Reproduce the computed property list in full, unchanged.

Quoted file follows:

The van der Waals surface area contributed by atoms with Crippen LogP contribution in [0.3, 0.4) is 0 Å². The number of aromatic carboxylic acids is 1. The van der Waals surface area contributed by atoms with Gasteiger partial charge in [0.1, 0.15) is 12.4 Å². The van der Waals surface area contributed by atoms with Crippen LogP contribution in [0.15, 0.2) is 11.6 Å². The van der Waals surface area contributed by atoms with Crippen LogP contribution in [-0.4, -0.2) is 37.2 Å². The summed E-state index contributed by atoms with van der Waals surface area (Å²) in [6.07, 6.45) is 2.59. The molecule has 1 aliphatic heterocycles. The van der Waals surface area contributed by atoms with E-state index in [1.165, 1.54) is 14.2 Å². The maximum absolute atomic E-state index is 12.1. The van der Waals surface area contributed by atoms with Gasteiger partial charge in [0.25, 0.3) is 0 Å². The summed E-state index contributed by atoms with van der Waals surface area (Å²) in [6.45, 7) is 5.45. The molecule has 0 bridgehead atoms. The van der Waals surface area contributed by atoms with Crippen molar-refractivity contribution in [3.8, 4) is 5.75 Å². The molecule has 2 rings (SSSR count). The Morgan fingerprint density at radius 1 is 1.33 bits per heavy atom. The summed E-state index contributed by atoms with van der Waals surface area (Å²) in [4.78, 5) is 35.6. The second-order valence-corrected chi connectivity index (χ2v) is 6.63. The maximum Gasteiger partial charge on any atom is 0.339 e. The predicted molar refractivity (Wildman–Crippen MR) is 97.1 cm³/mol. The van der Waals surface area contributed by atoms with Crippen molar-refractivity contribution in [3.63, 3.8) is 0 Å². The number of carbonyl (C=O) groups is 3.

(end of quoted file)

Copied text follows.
The van der Waals surface area contributed by atoms with Crippen LogP contribution in [0.3, 0.4) is 0 Å². The number of aromatic carboxylic acids is 1. The van der Waals surface area contributed by atoms with Gasteiger partial charge in [0.1, 0.15) is 12.4 Å². The van der Waals surface area contributed by atoms with Crippen LogP contribution in [0.15, 0.2) is 11.6 Å². The van der Waals surface area contributed by atoms with Crippen LogP contribution in [-0.4, -0.2) is 37.2 Å². The summed E-state index contributed by atoms with van der Waals surface area (Å²) in [6.07, 6.45) is 2.59. The molecule has 1 aliphatic heterocycles. The van der Waals surface area contributed by atoms with E-state index in [1.165, 1.54) is 14.2 Å². The maximum absolute atomic E-state index is 12.1. The van der Waals surface area contributed by atoms with Gasteiger partial charge in [0.25, 0.3) is 0 Å². The summed E-state index contributed by atoms with van der Waals surface area (Å²) in [6.45, 7) is 5.45. The molecule has 0 bridgehead atoms. The van der Waals surface area contributed by atoms with Crippen molar-refractivity contribution in [3.8, 4) is 5.75 Å². The molecule has 2 rings (SSSR count). The Morgan fingerprint density at radius 1 is 1.33 bits per heavy atom. The summed E-state index contributed by atoms with van der Waals surface area (Å²) in [4.78, 5) is 35.6. The second-order valence-corrected chi connectivity index (χ2v) is 6.63. The maximum Gasteiger partial charge on any atom is 0.339 e. The predicted molar refractivity (Wildman–Crippen MR) is 97.1 cm³/mol. The van der Waals surface area contributed by atoms with Crippen molar-refractivity contribution in [3.63, 3.8) is 0 Å². The number of carbonyl (C=O) groups is 3.